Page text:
- Functionality: A positive UX is both learnable and forgiving for users from all backgrounds. For an eCommerce site, for instance, a user expects to intuitively access product information, graphics, video (if applicable), user reviews, and a streamlined checkout experience. This component requires UX teams to focus on navigational cues/hierarchy, forgiving formats, and responsive design.
- Value: Every piece of digital content should provide value. In the eCommerce example, value might translate to a rewards program and/or the easily accessible information a consumer needs to make a purchasing decision. This component typically connects with content, content layouts, and information architecture.
- Satisfaction: When humans interact with technology, the interaction can elicit an emotional response. You never want the response to be frustration, anger, or confusion. UX means creating an interaction that leaves a user feeling content, satisfied, or even happy. To create satisfaction, UX professionals work closely with UI professionals to create micro-impressions and use psychologically rewarding colors, graphics, and interactions.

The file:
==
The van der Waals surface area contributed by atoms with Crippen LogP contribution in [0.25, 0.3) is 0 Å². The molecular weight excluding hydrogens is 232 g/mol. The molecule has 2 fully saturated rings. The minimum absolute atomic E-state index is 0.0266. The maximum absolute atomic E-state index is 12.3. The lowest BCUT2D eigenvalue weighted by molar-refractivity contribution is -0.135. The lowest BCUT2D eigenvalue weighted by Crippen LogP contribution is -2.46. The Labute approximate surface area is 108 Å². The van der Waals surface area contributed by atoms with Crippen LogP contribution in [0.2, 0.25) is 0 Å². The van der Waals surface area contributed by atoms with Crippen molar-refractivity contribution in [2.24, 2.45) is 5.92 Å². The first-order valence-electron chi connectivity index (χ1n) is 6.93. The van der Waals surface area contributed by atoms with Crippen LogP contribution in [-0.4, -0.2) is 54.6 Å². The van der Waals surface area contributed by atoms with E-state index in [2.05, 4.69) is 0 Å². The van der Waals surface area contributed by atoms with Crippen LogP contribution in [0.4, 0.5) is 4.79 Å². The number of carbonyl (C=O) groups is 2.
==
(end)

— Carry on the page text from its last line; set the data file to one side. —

You may see these basic components in many different forms, but these three items span every discussion of core UX criteria. In the image below, UX is described as “look, feel, and usability.”; Other terms you may see to describe the same essentials include adaptability, efficiency, desirability, and user-friendliness.
UX in Practice
Compare the Uber interface with a local cab company. Within a few moments on the website, any average user can identify the UX-optimized site. You can probably identify which is more user-friendly just by looking at the screenshot. Uber’s mobile app and desktop site feature simple, actionable cues, comforting colors, and responsive interfaces.
The typical cab company, on the other hand, has a busy-looking site with so many different navigational cues that a user might forego the digital cab-hailing experience altogether.